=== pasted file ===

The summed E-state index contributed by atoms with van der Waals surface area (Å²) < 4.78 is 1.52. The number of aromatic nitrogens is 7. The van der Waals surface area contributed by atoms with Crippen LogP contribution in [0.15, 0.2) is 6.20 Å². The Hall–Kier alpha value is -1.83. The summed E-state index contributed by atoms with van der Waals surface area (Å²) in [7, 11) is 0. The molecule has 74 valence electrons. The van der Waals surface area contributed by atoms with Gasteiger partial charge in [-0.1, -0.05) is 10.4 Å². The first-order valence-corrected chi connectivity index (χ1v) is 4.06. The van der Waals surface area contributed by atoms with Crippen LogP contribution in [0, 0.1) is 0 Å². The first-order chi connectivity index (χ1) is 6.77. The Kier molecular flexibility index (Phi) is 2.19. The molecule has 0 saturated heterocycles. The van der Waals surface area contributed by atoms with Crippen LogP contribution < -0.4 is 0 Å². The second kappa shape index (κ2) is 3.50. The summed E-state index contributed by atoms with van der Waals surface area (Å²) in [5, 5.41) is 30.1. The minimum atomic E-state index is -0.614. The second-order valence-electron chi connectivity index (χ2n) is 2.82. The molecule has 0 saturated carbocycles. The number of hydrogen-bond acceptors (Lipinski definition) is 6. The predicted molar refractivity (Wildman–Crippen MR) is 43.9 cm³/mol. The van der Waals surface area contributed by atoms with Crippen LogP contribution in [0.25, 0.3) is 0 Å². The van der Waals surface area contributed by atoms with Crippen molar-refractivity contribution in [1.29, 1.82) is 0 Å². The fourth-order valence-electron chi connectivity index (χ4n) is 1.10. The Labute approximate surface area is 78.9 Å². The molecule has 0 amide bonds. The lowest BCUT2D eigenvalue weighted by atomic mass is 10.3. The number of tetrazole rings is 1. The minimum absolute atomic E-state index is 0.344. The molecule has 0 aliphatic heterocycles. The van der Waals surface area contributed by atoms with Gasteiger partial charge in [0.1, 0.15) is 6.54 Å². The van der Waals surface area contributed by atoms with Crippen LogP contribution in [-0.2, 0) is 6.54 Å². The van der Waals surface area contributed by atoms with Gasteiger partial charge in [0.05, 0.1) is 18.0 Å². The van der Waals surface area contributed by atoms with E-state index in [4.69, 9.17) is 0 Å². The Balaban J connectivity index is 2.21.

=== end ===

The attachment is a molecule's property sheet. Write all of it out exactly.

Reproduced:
The summed E-state index contributed by atoms with van der Waals surface area (Å²) < 4.78 is 1.52. The number of aromatic nitrogens is 7. The van der Waals surface area contributed by atoms with Crippen LogP contribution in [0.15, 0.2) is 6.20 Å². The Hall–Kier alpha value is -1.83. The summed E-state index contributed by atoms with van der Waals surface area (Å²) in [7, 11) is 0. The molecule has 74 valence electrons. The van der Waals surface area contributed by atoms with Gasteiger partial charge in [-0.1, -0.05) is 10.4 Å². The first-order valence-corrected chi connectivity index (χ1v) is 4.06. The van der Waals surface area contributed by atoms with Crippen LogP contribution in [0, 0.1) is 0 Å². The first-order chi connectivity index (χ1) is 6.77. The Kier molecular flexibility index (Phi) is 2.19. The molecule has 0 saturated heterocycles. The van der Waals surface area contributed by atoms with Crippen LogP contribution < -0.4 is 0 Å². The second kappa shape index (κ2) is 3.50. The summed E-state index contributed by atoms with van der Waals surface area (Å²) in [5, 5.41) is 30.1. The minimum atomic E-state index is -0.614. The second-order valence-electron chi connectivity index (χ2n) is 2.82. The molecule has 0 saturated carbocycles. The number of hydrogen-bond acceptors (Lipinski definition) is 6. The predicted molar refractivity (Wildman–Crippen MR) is 43.9 cm³/mol. The van der Waals surface area contributed by atoms with Crippen LogP contribution in [0.25, 0.3) is 0 Å². The van der Waals surface area contributed by atoms with Crippen molar-refractivity contribution in [1.29, 1.82) is 0 Å². The fourth-order valence-electron chi connectivity index (χ4n) is 1.10. The Labute approximate surface area is 78.9 Å². The molecule has 0 amide bonds. The lowest BCUT2D eigenvalue weighted by atomic mass is 10.3. The number of tetrazole rings is 1. The minimum absolute atomic E-state index is 0.344. The molecule has 0 aliphatic heterocycles. The van der Waals surface area contributed by atoms with Gasteiger partial charge in [0.1, 0.15) is 6.54 Å². The van der Waals surface area contributed by atoms with Crippen LogP contribution in [-0.2, 0) is 6.54 Å². The van der Waals surface area contributed by atoms with Gasteiger partial charge in [0.05, 0.1) is 18.0 Å². The van der Waals surface area contributed by atoms with E-state index in [4.69, 9.17) is 0 Å². The Balaban J connectivity index is 2.21.